After reading about all the different drinks, coffees, spirits and mocktails we thought it was time time to have our first cannabis infused mocktail. We choose to make the popular and refreshing Mock-Cosmopolitan. With this one, we could put together with a few ingredient already in stock and compare to something we already know.  It was enlightening, adding the special medicated rich cannabis infused syrup ingredient, instead of using alcohol. To my surprise it was very good. Just a great combination of balanced refreshing flavors. I am already looking at the book for another cocktail recipe. Beware though, Warren would suggest that you treat these delicious beverages with the same respect you would give any other alcoholic drink. They are very good and just as potent!

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As we see it, this book of Cannabis Cocktails, Mocktails and Tonics © will be around for ages. You’ll love this book for special occasions, holidays and as a special treat for the 420 friendly guest. Its a must have for those who prefer not to smoke, those who would love to medicate in more social and less offensive manner. Are you ready to try something different? If you love cannabis period, Cannabis Cocktails, Mocktails and Tonics is great book to start or add to you recipe collection.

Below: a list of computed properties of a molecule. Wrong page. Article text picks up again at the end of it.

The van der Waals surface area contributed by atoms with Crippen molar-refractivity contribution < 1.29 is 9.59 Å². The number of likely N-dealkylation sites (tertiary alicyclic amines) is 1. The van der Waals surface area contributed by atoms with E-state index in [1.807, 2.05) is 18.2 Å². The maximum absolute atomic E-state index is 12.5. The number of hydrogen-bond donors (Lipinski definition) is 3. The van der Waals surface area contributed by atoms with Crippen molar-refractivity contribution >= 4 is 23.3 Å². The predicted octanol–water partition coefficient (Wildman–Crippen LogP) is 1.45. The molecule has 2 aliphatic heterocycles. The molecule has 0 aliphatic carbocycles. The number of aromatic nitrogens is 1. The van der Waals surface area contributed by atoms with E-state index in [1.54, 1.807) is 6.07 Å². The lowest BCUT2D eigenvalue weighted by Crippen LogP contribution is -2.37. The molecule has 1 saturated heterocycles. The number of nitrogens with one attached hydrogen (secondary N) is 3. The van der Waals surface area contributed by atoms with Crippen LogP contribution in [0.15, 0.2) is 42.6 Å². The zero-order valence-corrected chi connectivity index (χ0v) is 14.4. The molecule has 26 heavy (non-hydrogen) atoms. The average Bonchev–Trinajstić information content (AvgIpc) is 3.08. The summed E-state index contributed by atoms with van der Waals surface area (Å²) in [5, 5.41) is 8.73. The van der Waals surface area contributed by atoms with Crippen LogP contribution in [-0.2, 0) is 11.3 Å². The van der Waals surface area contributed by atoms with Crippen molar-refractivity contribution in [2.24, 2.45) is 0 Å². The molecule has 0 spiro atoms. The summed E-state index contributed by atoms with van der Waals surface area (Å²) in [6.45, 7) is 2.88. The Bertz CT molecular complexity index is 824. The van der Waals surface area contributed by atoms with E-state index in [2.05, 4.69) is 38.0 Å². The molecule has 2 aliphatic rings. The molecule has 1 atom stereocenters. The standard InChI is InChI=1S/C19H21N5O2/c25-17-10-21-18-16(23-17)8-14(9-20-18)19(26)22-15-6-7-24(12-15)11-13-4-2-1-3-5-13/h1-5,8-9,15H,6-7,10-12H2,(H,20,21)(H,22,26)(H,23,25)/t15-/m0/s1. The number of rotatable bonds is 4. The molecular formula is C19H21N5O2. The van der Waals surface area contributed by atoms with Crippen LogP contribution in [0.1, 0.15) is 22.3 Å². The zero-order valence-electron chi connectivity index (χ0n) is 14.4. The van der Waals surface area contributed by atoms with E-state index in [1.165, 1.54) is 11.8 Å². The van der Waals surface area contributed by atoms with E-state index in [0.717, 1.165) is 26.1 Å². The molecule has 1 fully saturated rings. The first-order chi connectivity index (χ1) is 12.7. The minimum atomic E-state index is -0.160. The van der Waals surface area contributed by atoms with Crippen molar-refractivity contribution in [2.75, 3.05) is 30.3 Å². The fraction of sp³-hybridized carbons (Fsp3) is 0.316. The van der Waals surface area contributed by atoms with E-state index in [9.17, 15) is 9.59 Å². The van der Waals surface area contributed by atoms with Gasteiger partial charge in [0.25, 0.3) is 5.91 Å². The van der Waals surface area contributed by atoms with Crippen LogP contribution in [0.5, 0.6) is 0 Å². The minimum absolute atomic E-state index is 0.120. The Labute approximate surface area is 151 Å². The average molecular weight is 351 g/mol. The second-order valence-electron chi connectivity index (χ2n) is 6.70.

Our rating is based on good instructions, good recipes, being well written, a solid hardback, and how much a benefit to all medical and recreational cannabis users.

http://loudbank.com/meet-warren-bobrow-the-king-of-cannabis-cocktails-mocktails-tonics/?utm_campaign=shareaholic&utm_medium=email_this&utm_source=email

Marijuana Cocktails? South Florida Distillers wants to make Florida’s FIRST Cannabis-Infused Rum!

 

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South Florida Distillers co-founder Joe Durkin (right) with Cannabis Cocktails, Mocktails, and Tonics author Warren Bobrow during the 2016 Rum Renaissance Festival in Miami.

According to New Jersey-based mixologist, author, and “cocktail whisperer” spirit expert Warren Bobrow, cannabis-infused cocktails like Durkin’s Dank & Stormy are the future of mixology, what he expects to become a growing trend as the decriminalization, legalization, and normalization of marijuana occurs nationwide. Bobrow recently met Durkin during the 2016 Rum Renaissance Festival in Miami that took place April 15 through 17, where the two discussed the potential for professional collaboration. “We were talking about cocktails with cannabis infusions and how recipes like mine — mixed with premium liquors — can be a match made in heaven,” says Bobrow. “When you mix marijuana and alcohol together, they play beautifully together.” –